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Thread: Snake Gaiters

  1. #21

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    I'd try a local 911 call first if cell service were available, but yes - a PLB use under the circumstances seems totally reasonable to me.

  2. #22

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    Quote Originally Posted by CalebJ View Post
    I'd try a local 911 call first if cell service were available, but yes - a PLB use under the circumstances seems totally reasonable to me.
    Thanks,that's what I'm thinking as a child's body weight is so much less than an adult I would think it would be much more serious of an emergency.

  3. #23
    Registered User rmitchell's Avatar
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    When doing trail maintenance I wear leather boots and OR two layer gaiters. Mostly to keep dirt out of my boots and to protect my shins from a ricocheting swing blade. Hiking is low tops trail shoes and lightweight single ply gaiters.

    I have seen probably a dozen or so timber rattlers and a couple of copperhead snakes. Most often the rattlers do not rattle unless they are startled.

    There may have been more copperheads that I didn't see. They are very well camouflaged. One of the copperheads I heard leaves rustle and had to carefully look before I finally saw it stretched out immediately to my left. It had crossed the trail in front of me and stopped just off the tread way. I took it's picture and went on my way leaving it were it stopped.

    When working on the trail I try to make a point to use a tool to move the foliage before stepping off trail or reaching into brush.

    The only near miss that I have had was hiking an overgrown AT south of Buena Vista. Deciding not to stay at Punchbowl Shelter I had pushed on looking for a stealth spot to tent.
    As it began to get dark I intentionally did not turn on my headlamp so that I might spot an open space off trail. There were small frogs or toads occasionally jumping from the undergrowth. I was wearing low top hiking shoes, shorts and no gaiters.

    Just after crossing a footbridge a patterned thick bodied snake struck at me from the left. I jumped backwards with enough force that my gatorade bottle came out of the bungie attached to my pack strap. The snake crawled off to the left. I foolishly reached down and picked up the water bottle.

    I'm not sure if it was a rattle snake that didn't warn or a water snake. My heart rate jumped so high that I had to sit down at a bench at the Brown Mountain sign for the African American settlement site to calm my self.

    The snake could have bitten me if it wanted so I suspect it was just a warning. I turned on my headlamp and proceeded much more slowly from there until Brown Mountain Shelter.

  4. #24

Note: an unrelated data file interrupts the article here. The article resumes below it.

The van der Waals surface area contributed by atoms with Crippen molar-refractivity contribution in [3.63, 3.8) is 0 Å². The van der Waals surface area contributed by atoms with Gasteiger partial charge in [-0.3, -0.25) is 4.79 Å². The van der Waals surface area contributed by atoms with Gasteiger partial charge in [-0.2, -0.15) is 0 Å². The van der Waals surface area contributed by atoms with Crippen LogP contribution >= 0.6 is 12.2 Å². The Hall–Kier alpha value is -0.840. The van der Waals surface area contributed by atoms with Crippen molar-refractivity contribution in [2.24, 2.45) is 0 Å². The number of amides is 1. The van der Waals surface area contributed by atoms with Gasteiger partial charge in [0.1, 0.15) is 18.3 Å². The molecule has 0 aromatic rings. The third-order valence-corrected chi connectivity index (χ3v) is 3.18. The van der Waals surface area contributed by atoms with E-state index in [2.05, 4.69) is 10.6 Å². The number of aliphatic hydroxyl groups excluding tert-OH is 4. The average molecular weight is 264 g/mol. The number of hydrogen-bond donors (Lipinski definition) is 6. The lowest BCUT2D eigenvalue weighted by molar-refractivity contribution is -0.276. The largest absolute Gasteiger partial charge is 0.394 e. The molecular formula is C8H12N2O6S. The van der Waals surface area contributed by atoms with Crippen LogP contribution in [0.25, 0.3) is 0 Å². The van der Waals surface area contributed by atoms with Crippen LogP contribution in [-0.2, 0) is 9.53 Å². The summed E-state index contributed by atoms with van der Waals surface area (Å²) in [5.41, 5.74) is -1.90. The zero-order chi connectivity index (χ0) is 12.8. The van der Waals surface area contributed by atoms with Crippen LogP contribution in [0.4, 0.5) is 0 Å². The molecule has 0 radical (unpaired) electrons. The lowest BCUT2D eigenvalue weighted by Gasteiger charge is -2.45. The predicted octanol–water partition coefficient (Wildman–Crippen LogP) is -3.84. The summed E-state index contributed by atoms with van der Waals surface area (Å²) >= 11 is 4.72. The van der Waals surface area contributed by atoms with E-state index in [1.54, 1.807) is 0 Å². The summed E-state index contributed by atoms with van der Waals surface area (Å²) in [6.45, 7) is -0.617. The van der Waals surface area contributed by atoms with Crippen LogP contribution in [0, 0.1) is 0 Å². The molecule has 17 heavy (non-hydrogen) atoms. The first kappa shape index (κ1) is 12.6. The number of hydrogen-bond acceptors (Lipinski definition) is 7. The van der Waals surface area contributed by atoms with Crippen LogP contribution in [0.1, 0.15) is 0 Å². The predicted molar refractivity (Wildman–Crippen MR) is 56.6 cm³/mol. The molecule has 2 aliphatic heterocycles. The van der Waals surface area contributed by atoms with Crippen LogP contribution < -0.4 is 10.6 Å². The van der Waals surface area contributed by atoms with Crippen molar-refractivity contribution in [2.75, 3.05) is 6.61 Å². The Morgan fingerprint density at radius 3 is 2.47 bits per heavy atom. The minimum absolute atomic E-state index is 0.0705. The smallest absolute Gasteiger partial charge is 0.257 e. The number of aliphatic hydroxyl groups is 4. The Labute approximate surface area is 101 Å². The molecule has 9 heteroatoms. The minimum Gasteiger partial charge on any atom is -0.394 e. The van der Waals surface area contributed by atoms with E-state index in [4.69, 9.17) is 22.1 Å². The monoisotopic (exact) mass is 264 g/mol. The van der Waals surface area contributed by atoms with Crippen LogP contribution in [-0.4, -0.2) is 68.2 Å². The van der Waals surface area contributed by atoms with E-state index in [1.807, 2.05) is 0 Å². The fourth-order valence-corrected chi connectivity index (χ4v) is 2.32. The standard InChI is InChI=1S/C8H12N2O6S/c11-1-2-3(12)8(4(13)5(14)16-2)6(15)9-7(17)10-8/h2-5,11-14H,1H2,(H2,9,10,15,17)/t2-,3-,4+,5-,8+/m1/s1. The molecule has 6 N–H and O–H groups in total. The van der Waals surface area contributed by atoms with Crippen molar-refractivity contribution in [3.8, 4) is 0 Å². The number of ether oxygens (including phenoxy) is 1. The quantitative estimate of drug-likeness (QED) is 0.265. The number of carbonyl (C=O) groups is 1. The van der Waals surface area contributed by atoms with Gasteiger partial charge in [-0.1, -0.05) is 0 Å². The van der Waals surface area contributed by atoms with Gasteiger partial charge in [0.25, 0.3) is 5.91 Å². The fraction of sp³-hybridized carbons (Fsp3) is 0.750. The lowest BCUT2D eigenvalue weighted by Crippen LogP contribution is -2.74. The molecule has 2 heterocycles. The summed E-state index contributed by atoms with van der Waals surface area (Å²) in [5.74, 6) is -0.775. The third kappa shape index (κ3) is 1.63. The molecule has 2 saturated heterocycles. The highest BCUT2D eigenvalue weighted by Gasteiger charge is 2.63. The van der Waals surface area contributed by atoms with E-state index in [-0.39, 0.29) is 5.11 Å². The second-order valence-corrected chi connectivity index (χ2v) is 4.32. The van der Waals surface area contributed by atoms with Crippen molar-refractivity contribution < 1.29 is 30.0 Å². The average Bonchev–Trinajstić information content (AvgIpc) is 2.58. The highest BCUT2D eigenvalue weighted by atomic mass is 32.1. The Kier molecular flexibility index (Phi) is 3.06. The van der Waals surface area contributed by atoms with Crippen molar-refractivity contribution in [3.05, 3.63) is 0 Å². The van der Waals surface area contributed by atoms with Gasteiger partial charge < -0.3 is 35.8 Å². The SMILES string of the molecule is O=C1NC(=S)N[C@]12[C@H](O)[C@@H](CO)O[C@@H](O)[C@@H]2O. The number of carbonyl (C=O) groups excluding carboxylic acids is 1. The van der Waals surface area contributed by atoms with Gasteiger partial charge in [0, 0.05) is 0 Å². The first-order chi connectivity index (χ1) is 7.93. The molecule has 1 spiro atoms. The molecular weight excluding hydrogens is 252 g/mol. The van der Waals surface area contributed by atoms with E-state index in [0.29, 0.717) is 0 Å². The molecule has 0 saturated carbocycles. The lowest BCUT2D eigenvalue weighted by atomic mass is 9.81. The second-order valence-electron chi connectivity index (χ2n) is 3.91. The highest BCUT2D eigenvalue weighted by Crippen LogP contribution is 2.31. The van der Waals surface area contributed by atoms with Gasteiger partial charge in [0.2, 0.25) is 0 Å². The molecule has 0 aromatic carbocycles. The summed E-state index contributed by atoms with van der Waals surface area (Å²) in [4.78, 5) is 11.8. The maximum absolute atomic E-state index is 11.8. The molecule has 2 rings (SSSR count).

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    Business as usual for me, although I do prefer 8 inch boots, not sure if the canvas sides are snake fang proof though. I have covered quite a few miles at a jog in split leather half chaps, Basically tight fitting gaiters from ankle to just below knee. Never really bothered me. Dont see why gaiters would bother you walking..
    Although it seems like a taller leather boot would be better.

  5. #25

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    Given the incredibly low odds of getting snakebit I'm not too worried about it.

    A couple of years ago, a hiking partner noticed that I had just hiked past a log that had 3-4 rattlers under it. Didn't bother us, and I'm sure that I've walked past many, many snakes without even knowing it.

    The one that startled me most was an unusual yellow/black Eastern Hognose that rared up like a miniature cobra and startled me enough to jump sideways off the trail. Didn't even know it was a hognose from the coloring, but they're really harmless to people.

    Eastern_Hognose_snake_SMALL.jpg
    UL, because nobody ever asks "How can I make my pack heavier?"

  6. #26
    Some days, it's not worth chewing through the restraints.
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    Quote Originally Posted by FreeGoldRush View Post
    As soon as you wear snake gators you’ll get hit by lightning or a crazy lunatic. There’s just no telling.
    Obviously has no stock in Dirty Girls!

  7. #27

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    Quote Originally Posted by Deadeye View Post
    Obviously has no stock in Dirty Girls!
    Dirty Girl doesn’t make snake gaiters. Their gaiters are mainly to keep debris out of your shoes.

  8. #28

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    I too have only seen rattlers on the Trail but only in Pennsylvania, they seemed unconcerned as I passed them. But I do love a good snake story! In 1970 Louisiana while training for my senior trip to Vietnam one of my fellow draftees was bitten on the index finger by a Pygmy rattler, a vicious little snake pretty common in the south. Long story short he ended up losing that finger thus saving him a tour in the infantry, truly a million dollar wound. Absolutely no bearing on the thread here but to add to the possible outcome of a bite. 42783037-60A9-4AC0-8DE2-7034C7C0E813.jpeg
    "every day's a holiday, every meal a feast"

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